All the women delight in their children, or the children in their lives, some of the time. I think that’s the only fair statement I can say after reading all 25 stories. You might be put off if you start with Heidi Reimer’s story. She writes unabashedly about her love for her newborn, her powerful mothering instinct and all the things that make our knees buckle when it comes to that stage of our (and their) lives, but doesn’t, years later. But then she talks about her other daughter, their complicated relationship and ongoing struggles. I found this chapter to be one of the most intimate portraits of motherhood, in its range of feeling and Reimer’s candid expression of agony.
And there is a lot of agony and loss in The M Word. Alison Pick realizes she first came to see herself as a mother not after the birth of her first child but during her first pregnancy, which resulted in a miscarriage. Christa Couture is a mother of two sons and she wears a locket with their photographs, even though, unimaginably, they are now both dead. While most women complain about the long term physical effects of pregnancy, Couture likes to rub her hand along the stretch marks on her belly, her closest physical connection to her sons, the place wherein there is “this feeling that I’m a lighthouse that searches and beckons.”
“I worry my heart isn’t big enough to give them what they need, what they deserve, that my love for them doesn’t have the room to be at peace with the possibility of letting go, doesn’t have the room to face their deaths. You need a whole hell of a lot of love to be open to that, and I simply don’t have enough of it.”
~ Marita Dachsel
There is another kind of loss, the one we associate with our lives “before” children. Julie Booker’s pre-twins life was enviable. Her life now, with toddler twins in her mid-40s? Shining moments in a sea of smelly diapers and pawing needs. (But better her than Ariel Gordon, who writes, “If I had had twins, I would have eaten one.”) Deanna McFadden’s pregnancy almost killed her and a few years into her son’s life she is still recovering, physically and emotionally. Does she adore him and is she glad he’s here? Well of course. Most of the time.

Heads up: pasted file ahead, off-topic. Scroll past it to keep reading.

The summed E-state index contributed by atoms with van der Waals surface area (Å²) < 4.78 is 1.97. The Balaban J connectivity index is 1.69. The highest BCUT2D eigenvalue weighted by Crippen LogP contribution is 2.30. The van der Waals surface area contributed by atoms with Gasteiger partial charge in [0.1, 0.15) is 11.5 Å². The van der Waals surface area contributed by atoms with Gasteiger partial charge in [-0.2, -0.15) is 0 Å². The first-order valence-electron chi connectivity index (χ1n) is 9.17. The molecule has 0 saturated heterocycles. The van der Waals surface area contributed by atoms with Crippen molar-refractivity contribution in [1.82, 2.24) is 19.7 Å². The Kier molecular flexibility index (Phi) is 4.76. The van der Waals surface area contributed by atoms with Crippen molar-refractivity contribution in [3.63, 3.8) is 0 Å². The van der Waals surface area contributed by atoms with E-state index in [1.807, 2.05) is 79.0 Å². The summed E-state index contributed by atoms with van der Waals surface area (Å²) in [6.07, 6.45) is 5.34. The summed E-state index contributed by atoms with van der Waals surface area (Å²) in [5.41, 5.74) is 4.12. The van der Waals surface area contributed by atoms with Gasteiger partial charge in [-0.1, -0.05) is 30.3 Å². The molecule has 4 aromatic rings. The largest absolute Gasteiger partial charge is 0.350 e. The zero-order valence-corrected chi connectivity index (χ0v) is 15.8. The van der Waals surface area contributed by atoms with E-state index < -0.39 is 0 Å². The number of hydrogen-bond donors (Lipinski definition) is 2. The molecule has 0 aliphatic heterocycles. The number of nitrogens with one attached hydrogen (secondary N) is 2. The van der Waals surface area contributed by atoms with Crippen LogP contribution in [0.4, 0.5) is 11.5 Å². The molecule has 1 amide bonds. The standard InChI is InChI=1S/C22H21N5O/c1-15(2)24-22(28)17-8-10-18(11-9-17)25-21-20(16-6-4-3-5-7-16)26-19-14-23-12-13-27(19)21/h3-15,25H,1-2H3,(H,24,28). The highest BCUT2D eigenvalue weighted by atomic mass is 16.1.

“But where is the space where I can resent him a little bit for plowing me over just by coming into this world? It’s not practical; I don’t resent him, I don’t even dislike him, I revel in him, but it’s not enough – it’s not enough, this being a mother.”
Perhaps the only thing that ties these stories together is an echo. Whether conspicuously absent, mentioned in passing with disdain, regret or remorse, it is the mothers of these women writers who lurk between the lines and beyond the pages. In her (uncategorizable) story, I am left with the sense that it is Maria Meindl’s own mother that is laid into her waiting arms. It is a nice touch that the book ends with a chapter by Michelle Landsberg, written from her point of view as a mother and now a very involved grandmother, though she, too, is wary of the role and the often impossibly awkward dance between a mother and her grown children.
“It is a cliché to say that I came to understand my own mother better when I became a mother myself, but it is very true.”
~ Fiona Tinwei Lam
The strength of an anthology — that it gathers different perspectives, written in different voices — is also its Achilles’ heel. The range of mothering experiences in The M Word is wide, but the range of mothers is not. The vast majority (trans: not all!) of its contributors are straight, white, and/or middle-class women. They live in houses and can afford to stay at home, or they have professional day jobs; they have cars (or can afford the choice not to), helpful partners and daycare. This won’t be a problem for most readers because, let’s face it, that’s who will buy this book. But I couldn’t help think of all the women whose struggles are magnified many times over because of limited financial resources, as well as the infuriating and heartbreaking complications of negotiating racism — among other systems of social disenfranchisement — for themselves, and their children. I’m sure none of the women who contributed to The M Word would disagree with this (that so many mothers have these added burdens) and a couple do speak to their privilege directly. I also know that one person’s story does not and cannot represent one particular group of people. My point is that there was room for some of these stories in The M Word and their absence feels like a significant omission. Perhaps it is a part of the motherhood conversation we are still not ready to have.
When a friend tells you she is pregnant and “I’m thrilled!” what you say is, “Congratulations! You will make such a wonderful mother!” This cultural imperative to somehow morph into Wonderful Mother in nine months plus one instant, is the stuff of little girls’ dreams and grown women’s nightmares. The stories in The M Word are the often searingly candid tales of the reality behind the pressure to be a wonderful mother, or even a mother at all. If I was a publicist for Goose Lane, I’d get this book into high schools (optional reading for girls, compulsory for boys?!), university courses, midwives’ and doctors’ offices, community centres and political offices of all stripes (okay, maybe not all). I’d also cancel the “Are you Mom Enough?” PR posters. Just sayin’.
I did not find my own motherhood story in the chapters I thought I might. Instead, I found it woven throughout the stories in The M Word, throughout the lives of the women who, like me, find that there are no easy answers and that the promise of love is not all-sustaining. Our many, many ways of mothering – each other and each other’s children, included — are as indignant as they are forbearing: as intricate as the rivers of our stretch marks, unfathomable as the oceans of our loss.